On Kansas’ defensive pressure in the first half:
“We did really good picking the ball up from full court. We forced their guys into a couple of turnovers. We hedged the ball screens and pretty much got out and ran when we got the ball.”
Kansas sophomore forward Landen Lucas
On his development after taking a redshirt year:
“These last two years have been good for me. I’ve played against some really great players who have come through here, which has definitely helped me get prepared for when it is my turn.”
On how much better he thinks he’s gotten:
“A lot; on the court, playing against those guys and off the court, with Hudy (strength and conditioning coach Andrea Hudy). The staff that we have really helps us get better and improve.”
Emporia State head coach Shaun Vandiver
On his opening statement:
“Tonight was a great opportunity. I want to thank Coach Self, his staff and the athletic program for bringing us here. I know we’re honored and privledged. We always look forward to this every two years.”
On KU’s play in the second half:
“I know, I’ve been here before in the 80s and 90s, I know. It’s a special atmosphere. This is a talented team. Their M.O. is they want to go out and impose their will. They want to be the aggressors, they go 11-deep. The good thing was when we were able to have poise and patience and execute our offense, we got some good things done. We cut it to 16, Coach Self called a timeout and they regrouped. We didn’t hand them any pressure, we didn’t capitalize on some of the mistakes they made and they capitalized on the ones we made.”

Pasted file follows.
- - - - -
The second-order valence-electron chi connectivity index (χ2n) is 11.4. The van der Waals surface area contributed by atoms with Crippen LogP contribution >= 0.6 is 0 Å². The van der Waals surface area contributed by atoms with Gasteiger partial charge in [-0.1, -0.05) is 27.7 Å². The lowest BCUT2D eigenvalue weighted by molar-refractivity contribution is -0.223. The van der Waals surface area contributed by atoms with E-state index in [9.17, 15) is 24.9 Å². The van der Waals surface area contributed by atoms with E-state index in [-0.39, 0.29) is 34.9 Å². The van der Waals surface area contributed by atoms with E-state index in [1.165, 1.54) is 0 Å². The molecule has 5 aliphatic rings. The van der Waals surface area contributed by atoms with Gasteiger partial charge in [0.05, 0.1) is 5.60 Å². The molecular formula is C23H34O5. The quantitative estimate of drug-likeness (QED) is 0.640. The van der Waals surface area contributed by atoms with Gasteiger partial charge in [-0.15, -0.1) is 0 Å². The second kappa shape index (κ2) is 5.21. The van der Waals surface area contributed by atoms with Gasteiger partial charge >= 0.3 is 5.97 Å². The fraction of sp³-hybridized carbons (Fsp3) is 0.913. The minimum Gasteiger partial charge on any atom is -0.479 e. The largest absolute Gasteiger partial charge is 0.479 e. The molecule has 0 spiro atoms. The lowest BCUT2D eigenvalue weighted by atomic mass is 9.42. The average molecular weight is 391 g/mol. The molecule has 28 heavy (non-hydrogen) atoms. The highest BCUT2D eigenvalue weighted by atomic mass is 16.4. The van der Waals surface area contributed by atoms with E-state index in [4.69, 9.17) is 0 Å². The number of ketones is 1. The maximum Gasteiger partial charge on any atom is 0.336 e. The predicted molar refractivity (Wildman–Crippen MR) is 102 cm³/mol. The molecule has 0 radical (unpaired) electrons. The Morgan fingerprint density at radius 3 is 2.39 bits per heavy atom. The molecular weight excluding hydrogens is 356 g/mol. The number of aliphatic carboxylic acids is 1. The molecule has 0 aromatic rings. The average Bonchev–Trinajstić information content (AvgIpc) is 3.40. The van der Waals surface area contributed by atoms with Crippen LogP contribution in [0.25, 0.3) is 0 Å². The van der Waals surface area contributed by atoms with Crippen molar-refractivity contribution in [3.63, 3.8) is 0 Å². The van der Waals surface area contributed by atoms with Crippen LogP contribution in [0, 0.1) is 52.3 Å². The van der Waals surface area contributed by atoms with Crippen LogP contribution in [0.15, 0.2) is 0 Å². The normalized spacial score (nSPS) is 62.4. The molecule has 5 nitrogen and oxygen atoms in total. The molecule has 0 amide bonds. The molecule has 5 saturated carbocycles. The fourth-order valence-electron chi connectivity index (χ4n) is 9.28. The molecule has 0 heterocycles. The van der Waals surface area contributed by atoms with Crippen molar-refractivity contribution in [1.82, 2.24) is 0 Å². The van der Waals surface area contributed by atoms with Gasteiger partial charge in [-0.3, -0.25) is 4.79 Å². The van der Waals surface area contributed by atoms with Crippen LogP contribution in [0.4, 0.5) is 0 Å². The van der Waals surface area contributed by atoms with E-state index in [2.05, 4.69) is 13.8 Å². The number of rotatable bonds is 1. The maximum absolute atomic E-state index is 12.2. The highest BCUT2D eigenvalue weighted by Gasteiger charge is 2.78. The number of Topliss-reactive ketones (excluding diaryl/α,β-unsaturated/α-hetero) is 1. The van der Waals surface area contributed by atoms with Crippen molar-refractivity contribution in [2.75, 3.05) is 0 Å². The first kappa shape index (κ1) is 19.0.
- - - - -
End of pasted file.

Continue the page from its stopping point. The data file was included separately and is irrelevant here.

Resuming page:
Emporia State sophomore G Jay Temaat
On how Emporia State did in general:
“We’re going to (Las) Vegas this week so we didn’t put everything in and did some basic things. Overall, we did alright. We could have moved the ball from side to side better, the simple things. Besides that I thought we did a decent job.”
On shooting the deep three:
“As a shooter, I’m working the shot around, taking what they are giving us. They might have been deep but I thought they were in the offense. I thought they were good shots and some of them went in.”
Emporia State junior G Terrence Moore
On Kansas’ defensive intensity:
“Playing these kind of teams early gives us a good look for when we go and play in conference. Them speeding us up, when we go and play in these (upcoming) tournaments and conference, it basically shows us how it’s supposed to be played; how we should impose our will on the game as a whole.”